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April 24, 1988|JIM SCHACHTER | Times Staff Writer

Small is beautiful--if you're a job-hunting Californian, at least.

It is the state's small and medium-sized firms that created jobs in 1987 and are doing so this year, not California's biggest employers as ranked by The Times 100.

Of the 10 top employers in the state among publicly held corporations, nine slashed employment or held steady last year, even as the state's economy created 399,600 new jobs. Troubled BankAmerica, the state's sixth-largest corporate employer, eliminated about 6,400 jobs alone--13% of its California work force.

And while the traumatic downsizings that gutted BankAmerica and some other giant companies' labor forces in the past two or three years seem to be ending, economists say mid-sized firms will continue to be the engines driving job creation in California through the end of the 1980s.

Job growth "is all in the middle," said Stephen Levy, senior economist at the Center for Continuing Study of the California Economy, a research firm in Palo Alto. "And that makes sense, because what California is known for is start-up companies."

Last year's biggest creator of jobs can't be called a start-up, though it was hardly a stodgy, old-line company. Scotts Valley-based Seagate Technology, founded in 1980, nearly doubled its employment from 1986 to 1987, adding 8,500 workers as the demand soared for the computer disk drives it manufactures.

Following a pattern that has devastated manufacturing employment nationwide, most of the new jobs were overseas, in Singapore and Thailand, according to Chairman and Chief Executive Alan F. Shugart.

But Seagate's hiring during the past few months underscores a trend that economists say can only bode well for the state's economy: The high-tech firm has put 800 people to work in Silicon Valley and expects to hire more as the year goes on.

Indeed, high tech--the industry that, along with aerospace, motion pictures, farming and light manufacturing, distinguishes California's economy from the rest of the nation's--expects a banner year in employment in 1988, at least compared to the battering the industry and its Silicon Valley hub suffered in the mid-1980s.

Nearly two-thirds of the high-tech companies responding to The Times 100 survey said that they expected to increase employment this year, and only 4% anticipated a drop. Silicon Valley firms are advertising for entry-level assembly workers for the first time in years. And the number of companies represented at high-tech career fairs in Santa Clara County is up almost 60%, according to Robert Lake, director of finance and planning for Westech Expocorp., which holds job fairs throughout the Far West.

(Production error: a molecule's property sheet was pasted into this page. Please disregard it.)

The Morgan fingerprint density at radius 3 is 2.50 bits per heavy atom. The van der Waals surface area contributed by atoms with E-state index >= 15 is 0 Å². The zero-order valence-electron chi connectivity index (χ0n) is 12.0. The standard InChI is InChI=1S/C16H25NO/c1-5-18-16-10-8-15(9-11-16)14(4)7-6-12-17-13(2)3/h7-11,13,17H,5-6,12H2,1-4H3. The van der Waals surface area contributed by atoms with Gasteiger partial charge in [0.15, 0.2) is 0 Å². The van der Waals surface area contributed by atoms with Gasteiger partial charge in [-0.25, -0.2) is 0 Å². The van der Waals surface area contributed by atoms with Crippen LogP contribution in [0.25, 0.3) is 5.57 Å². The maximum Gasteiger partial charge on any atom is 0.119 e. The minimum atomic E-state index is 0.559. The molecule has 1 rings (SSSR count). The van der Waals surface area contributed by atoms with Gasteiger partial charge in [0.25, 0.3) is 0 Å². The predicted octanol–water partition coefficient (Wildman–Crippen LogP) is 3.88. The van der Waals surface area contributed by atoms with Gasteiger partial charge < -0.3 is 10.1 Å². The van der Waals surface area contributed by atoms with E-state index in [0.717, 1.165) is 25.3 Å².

The small-is-beautiful dictum holds in high tech, with most of the Silicon Valley job gains during the past year posted by small and medium-sized firms, according to Bob McLaughlin, who analyzes Santa Clara County's labor market for the California Employment Development Department. But some of the biggest electronics and computer companies--including chip-maker Intel and computer manufacturer Hewlett-Packard--plan to increase employment this year.

Aerospace--the technology-based industry on which hundreds of thousands of workers depend for employment in Southern California--can expect leaner times. Most of the aerospace firms responding to The Times 100 survey expect employment levels to be flat this year. But the end of the Reagan-era defense build-up is likely to mean employment declines beginning in 1989, according to David Hensley, who directs California forecasts for the UCLA Business Forecasting Project.

"We're going to lose jobs--there's no doubt about that," Hensley said.

Nonetheless, Los Angeles-area aerospace companies remain among the most aggressive employers in the state in courting hard-to-find engineers and other technical personnel.

Litton Data Systems, a Van Nuys-based division of Litton Industries--eighth among The Times' top 100 California employers--is giving personal computers to the first 88 employees who refer job prospects ultimately hired for technical positions on a tactical air operations contract the company obtained from the Marine Corps and Air Force.

Lockheed--No. 2 on The Times' employment list--pays workers a bounty of up to $2,000 for referrals. Nonetheless, the company is having trouble filling upper-level engineering positions in such fields as computer science, electrical engineering, artificial intelligence and new materials, according to Larry C. Ito, supervisor of employment for Lockheed Aeronautical Systems in Burbank.

It's not only the highly skilled who are in high demand in the California labor market, however.

In some parts of the state, retailers are desperate to hire fast-food counter workers and supermarket baggers, especially in affluent suburban neighborhoods.

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